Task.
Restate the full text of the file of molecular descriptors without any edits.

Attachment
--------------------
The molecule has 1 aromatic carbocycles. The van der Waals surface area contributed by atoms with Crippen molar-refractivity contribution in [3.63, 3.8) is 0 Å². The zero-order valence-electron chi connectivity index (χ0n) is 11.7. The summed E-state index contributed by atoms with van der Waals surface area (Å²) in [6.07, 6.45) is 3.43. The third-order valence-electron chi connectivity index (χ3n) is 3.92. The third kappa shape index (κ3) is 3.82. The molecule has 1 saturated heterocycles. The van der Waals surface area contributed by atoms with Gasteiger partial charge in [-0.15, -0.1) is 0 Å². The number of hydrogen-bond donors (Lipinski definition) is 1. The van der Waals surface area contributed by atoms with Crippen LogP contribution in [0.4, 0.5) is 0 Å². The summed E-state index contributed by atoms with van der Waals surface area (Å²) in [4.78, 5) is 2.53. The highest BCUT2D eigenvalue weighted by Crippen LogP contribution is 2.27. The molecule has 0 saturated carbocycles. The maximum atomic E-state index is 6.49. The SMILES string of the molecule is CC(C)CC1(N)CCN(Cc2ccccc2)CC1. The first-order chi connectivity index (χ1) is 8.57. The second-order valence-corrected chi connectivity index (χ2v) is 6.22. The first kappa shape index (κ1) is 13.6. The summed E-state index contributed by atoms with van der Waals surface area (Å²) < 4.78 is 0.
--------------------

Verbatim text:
The molecule has 1 aromatic carbocycles. The van der Waals surface area contributed by atoms with Crippen molar-refractivity contribution in [3.63, 3.8) is 0 Å². The zero-order valence-electron chi connectivity index (χ0n) is 11.7. The summed E-state index contributed by atoms with van der Waals surface area (Å²) in [6.07, 6.45) is 3.43. The third-order valence-electron chi connectivity index (χ3n) is 3.92. The third kappa shape index (κ3) is 3.82. The molecule has 1 saturated heterocycles. The van der Waals surface area contributed by atoms with Gasteiger partial charge in [-0.15, -0.1) is 0 Å². The number of hydrogen-bond donors (Lipinski definition) is 1. The van der Waals surface area contributed by atoms with Crippen LogP contribution in [0.4, 0.5) is 0 Å². The summed E-state index contributed by atoms with van der Waals surface area (Å²) in [4.78, 5) is 2.53. The highest BCUT2D eigenvalue weighted by Crippen LogP contribution is 2.27. The molecule has 0 saturated carbocycles. The maximum atomic E-state index is 6.49. The SMILES string of the molecule is CC(C)CC1(N)CCN(Cc2ccccc2)CC1. The first-order chi connectivity index (χ1) is 8.57. The second-order valence-corrected chi connectivity index (χ2v) is 6.22. The first kappa shape index (κ1) is 13.6. The summed E-state index contributed by atoms with van der Waals surface area (Å²) < 4.78 is 0.